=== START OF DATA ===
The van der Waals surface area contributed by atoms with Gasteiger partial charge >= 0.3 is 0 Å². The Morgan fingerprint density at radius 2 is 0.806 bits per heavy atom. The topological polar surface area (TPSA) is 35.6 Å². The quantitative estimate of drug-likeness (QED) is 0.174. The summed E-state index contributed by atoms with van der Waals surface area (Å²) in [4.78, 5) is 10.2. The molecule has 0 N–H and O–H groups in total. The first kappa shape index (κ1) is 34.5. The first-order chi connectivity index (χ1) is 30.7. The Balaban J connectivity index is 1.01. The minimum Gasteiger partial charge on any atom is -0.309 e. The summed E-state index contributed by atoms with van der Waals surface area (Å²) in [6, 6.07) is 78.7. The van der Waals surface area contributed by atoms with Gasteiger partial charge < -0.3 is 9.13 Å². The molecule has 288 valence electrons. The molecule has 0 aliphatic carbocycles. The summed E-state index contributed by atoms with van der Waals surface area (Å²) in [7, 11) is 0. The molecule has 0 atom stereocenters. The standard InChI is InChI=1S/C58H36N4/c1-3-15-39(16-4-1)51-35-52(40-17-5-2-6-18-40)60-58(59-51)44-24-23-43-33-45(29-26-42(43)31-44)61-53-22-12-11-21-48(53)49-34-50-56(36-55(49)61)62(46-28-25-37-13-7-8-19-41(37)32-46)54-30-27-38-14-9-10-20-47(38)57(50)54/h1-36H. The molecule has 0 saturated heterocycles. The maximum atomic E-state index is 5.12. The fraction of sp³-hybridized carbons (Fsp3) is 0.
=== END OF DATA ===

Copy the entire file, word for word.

The van der Waals surface area contributed by atoms with Gasteiger partial charge >= 0.3 is 0 Å². The Morgan fingerprint density at radius 2 is 0.806 bits per heavy atom. The topological polar surface area (TPSA) is 35.6 Å². The quantitative estimate of drug-likeness (QED) is 0.174. The summed E-state index contributed by atoms with van der Waals surface area (Å²) in [4.78, 5) is 10.2. The molecule has 0 N–H and O–H groups in total. The first kappa shape index (κ1) is 34.5. The first-order chi connectivity index (χ1) is 30.7. The Balaban J connectivity index is 1.01. The minimum Gasteiger partial charge on any atom is -0.309 e. The summed E-state index contributed by atoms with van der Waals surface area (Å²) in [6, 6.07) is 78.7. The van der Waals surface area contributed by atoms with Gasteiger partial charge < -0.3 is 9.13 Å². The molecule has 288 valence electrons. The molecule has 0 aliphatic carbocycles. The summed E-state index contributed by atoms with van der Waals surface area (Å²) in [7, 11) is 0. The molecule has 0 atom stereocenters. The standard InChI is InChI=1S/C58H36N4/c1-3-15-39(16-4-1)51-35-52(40-17-5-2-6-18-40)60-58(59-51)44-24-23-43-33-45(29-26-42(43)31-44)61-53-22-12-11-21-48(53)49-34-50-56(36-55(49)61)62(46-28-25-37-13-7-8-19-41(37)32-46)54-30-27-38-14-9-10-20-47(38)57(50)54/h1-36H. The molecule has 0 saturated heterocycles. The maximum atomic E-state index is 5.12. The fraction of sp³-hybridized carbons (Fsp3) is 0.